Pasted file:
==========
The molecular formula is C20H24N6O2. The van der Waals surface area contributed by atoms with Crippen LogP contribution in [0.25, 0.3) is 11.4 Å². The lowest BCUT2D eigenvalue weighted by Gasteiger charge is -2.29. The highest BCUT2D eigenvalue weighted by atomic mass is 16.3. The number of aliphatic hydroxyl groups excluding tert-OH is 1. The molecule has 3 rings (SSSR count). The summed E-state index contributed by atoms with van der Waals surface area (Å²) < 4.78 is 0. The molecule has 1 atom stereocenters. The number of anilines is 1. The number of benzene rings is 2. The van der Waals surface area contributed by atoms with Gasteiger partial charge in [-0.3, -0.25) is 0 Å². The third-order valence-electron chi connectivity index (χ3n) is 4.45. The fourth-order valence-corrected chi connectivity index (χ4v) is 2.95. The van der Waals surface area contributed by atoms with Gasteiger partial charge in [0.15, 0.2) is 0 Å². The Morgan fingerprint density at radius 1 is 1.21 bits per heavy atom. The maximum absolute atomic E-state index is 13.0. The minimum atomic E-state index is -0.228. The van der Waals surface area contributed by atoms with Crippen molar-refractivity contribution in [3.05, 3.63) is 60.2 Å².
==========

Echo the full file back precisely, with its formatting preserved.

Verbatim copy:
The molecular formula is C20H24N6O2. The van der Waals surface area contributed by atoms with Crippen LogP contribution in [0.25, 0.3) is 11.4 Å². The lowest BCUT2D eigenvalue weighted by Gasteiger charge is -2.29. The highest BCUT2D eigenvalue weighted by atomic mass is 16.3. The number of aliphatic hydroxyl groups excluding tert-OH is 1. The molecule has 3 rings (SSSR count). The summed E-state index contributed by atoms with van der Waals surface area (Å²) < 4.78 is 0. The molecule has 1 atom stereocenters. The number of anilines is 1. The number of benzene rings is 2. The van der Waals surface area contributed by atoms with Gasteiger partial charge in [-0.3, -0.25) is 0 Å². The third-order valence-electron chi connectivity index (χ3n) is 4.45. The fourth-order valence-corrected chi connectivity index (χ4v) is 2.95. The van der Waals surface area contributed by atoms with Gasteiger partial charge in [0.15, 0.2) is 0 Å². The Morgan fingerprint density at radius 1 is 1.21 bits per heavy atom. The maximum absolute atomic E-state index is 13.0. The minimum atomic E-state index is -0.228. The van der Waals surface area contributed by atoms with Crippen molar-refractivity contribution in [3.05, 3.63) is 60.2 Å².